Yuka, found in 2,010 is a juvenile woolly mammoth, considered to be the most intact and well-preserved mammoth ever found. That was critical to the researchers’ efforts — earlier tests in 2009 with a less-well-preserved but younger specimen at 15,000 years old yielded no positive results at all.

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Oct 10, 2021

Neuroscientists roll out first comprehensive atlas of brain cells

Posted by in categories: biological, health, robotics/AI

A slew of new studies now shows that the area of the brain responsible for initiating this action — the primary motor cortex, which controls movement — has as many as 116 different types of cells that work together to make this happen.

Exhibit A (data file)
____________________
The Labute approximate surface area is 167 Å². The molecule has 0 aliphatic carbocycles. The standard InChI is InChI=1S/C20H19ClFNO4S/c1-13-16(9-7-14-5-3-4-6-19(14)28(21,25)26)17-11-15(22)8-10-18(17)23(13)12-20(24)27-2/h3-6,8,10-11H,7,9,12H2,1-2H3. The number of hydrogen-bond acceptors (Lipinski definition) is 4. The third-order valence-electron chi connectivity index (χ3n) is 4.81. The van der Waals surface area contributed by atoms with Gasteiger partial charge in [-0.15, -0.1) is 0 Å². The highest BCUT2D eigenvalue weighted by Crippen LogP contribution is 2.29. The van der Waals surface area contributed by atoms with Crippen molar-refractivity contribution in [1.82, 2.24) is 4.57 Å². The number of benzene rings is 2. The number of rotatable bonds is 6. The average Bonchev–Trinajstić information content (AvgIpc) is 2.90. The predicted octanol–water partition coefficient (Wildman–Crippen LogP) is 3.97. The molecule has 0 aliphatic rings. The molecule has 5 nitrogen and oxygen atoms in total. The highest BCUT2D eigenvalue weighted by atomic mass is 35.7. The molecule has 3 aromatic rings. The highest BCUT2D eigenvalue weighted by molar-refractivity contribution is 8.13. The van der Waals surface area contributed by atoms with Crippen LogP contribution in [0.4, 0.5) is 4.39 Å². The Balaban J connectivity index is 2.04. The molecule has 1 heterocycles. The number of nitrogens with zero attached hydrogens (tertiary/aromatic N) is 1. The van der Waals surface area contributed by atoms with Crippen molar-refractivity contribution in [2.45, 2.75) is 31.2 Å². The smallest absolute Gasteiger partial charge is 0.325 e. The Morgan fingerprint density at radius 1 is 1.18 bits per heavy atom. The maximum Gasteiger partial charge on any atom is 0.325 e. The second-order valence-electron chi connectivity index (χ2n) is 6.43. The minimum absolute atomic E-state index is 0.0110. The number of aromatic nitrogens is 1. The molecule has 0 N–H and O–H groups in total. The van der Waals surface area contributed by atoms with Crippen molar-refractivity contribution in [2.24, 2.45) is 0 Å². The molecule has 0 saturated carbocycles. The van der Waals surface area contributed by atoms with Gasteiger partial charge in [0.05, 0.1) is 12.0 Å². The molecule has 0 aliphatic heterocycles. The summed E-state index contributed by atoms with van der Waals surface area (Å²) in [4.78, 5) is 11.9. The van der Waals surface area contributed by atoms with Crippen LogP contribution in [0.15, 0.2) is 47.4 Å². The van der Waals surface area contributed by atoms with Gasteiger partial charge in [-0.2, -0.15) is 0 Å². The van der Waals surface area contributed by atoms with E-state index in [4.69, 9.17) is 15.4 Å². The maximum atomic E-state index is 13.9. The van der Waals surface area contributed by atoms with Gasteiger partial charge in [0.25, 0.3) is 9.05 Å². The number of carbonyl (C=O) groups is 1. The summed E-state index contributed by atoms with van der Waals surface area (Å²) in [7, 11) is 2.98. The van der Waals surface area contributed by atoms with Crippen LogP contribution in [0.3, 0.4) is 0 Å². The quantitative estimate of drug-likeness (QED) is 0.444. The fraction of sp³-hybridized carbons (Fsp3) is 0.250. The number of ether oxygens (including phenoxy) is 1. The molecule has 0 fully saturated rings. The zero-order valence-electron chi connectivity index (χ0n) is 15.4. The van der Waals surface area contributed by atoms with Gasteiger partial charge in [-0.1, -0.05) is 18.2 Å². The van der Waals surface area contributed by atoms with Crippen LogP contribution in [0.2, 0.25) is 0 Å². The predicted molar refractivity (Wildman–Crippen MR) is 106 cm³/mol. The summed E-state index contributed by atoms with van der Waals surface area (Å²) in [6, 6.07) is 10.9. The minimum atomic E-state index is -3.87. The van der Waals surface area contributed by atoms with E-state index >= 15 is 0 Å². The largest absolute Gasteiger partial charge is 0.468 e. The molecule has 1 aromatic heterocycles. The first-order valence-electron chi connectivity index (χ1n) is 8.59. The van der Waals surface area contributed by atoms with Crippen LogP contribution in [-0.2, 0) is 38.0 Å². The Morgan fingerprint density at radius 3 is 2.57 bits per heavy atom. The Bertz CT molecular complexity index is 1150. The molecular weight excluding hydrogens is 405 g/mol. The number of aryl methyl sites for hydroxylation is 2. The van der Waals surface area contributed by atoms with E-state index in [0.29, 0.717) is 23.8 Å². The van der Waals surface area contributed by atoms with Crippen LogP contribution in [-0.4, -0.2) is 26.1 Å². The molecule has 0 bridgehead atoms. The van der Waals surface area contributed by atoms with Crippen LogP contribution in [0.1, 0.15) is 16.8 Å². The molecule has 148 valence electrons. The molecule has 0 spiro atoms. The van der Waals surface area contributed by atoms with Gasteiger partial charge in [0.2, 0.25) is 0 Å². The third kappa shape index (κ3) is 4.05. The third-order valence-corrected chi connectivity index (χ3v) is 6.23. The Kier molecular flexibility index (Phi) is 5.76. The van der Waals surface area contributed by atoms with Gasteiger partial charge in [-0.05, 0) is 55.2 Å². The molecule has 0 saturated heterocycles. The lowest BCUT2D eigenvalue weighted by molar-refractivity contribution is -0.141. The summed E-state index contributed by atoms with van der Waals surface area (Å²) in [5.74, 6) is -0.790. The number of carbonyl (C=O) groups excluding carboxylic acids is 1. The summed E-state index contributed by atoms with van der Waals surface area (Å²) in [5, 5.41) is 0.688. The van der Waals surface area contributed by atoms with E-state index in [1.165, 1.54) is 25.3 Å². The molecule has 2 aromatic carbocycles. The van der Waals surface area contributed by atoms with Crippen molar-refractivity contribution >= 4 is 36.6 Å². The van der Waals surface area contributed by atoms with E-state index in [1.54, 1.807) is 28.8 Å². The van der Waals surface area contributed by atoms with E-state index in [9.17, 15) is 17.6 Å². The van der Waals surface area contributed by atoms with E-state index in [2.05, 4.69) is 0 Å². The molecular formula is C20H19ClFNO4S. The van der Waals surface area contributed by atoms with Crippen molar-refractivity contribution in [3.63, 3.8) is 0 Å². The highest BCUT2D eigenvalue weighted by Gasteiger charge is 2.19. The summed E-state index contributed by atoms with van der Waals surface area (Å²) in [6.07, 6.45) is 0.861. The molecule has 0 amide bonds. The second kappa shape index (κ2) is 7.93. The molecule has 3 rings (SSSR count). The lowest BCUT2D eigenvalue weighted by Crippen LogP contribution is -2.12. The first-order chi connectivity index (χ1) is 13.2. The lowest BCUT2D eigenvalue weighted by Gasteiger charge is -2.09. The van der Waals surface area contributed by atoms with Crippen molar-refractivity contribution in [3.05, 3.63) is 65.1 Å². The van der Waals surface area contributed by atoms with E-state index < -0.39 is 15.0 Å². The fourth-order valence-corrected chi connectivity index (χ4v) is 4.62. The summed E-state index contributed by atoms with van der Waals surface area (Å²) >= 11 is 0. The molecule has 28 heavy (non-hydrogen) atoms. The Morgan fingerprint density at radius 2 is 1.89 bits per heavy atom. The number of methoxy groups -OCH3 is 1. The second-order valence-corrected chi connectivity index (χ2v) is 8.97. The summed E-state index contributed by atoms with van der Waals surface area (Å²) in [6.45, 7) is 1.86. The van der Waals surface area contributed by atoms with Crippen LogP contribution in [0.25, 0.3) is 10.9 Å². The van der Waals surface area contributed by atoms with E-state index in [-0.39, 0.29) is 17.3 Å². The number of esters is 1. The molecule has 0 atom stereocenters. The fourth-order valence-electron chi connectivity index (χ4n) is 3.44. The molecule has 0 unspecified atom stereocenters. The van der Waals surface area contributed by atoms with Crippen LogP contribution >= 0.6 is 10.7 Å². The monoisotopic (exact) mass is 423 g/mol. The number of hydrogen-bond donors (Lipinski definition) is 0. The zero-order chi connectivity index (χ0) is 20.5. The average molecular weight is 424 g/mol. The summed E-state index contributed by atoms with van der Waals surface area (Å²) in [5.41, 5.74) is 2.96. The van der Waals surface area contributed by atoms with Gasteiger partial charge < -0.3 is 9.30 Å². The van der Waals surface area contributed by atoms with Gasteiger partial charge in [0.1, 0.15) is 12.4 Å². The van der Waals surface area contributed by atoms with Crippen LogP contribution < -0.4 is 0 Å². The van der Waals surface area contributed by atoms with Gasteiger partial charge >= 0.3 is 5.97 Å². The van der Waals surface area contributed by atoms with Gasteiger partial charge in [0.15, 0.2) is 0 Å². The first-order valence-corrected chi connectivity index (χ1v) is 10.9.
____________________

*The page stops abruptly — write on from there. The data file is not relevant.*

The 17 studies, appearing online Oct. 6 in the journal Nature, are the result of five years of work by a huge consortium of researchers supported by the National Institutes of Health’s Brain Research Through Advancing Innovative Neurotechnologies (BRAIN) Initiative to identify the myriad of different cell types in one portion of the brain. It is the first step in a long-term project to generate an atlas of the entire brain to help understand how the neural networks in our head control our body and mind and how they are disrupted in cases of mental and physical problems.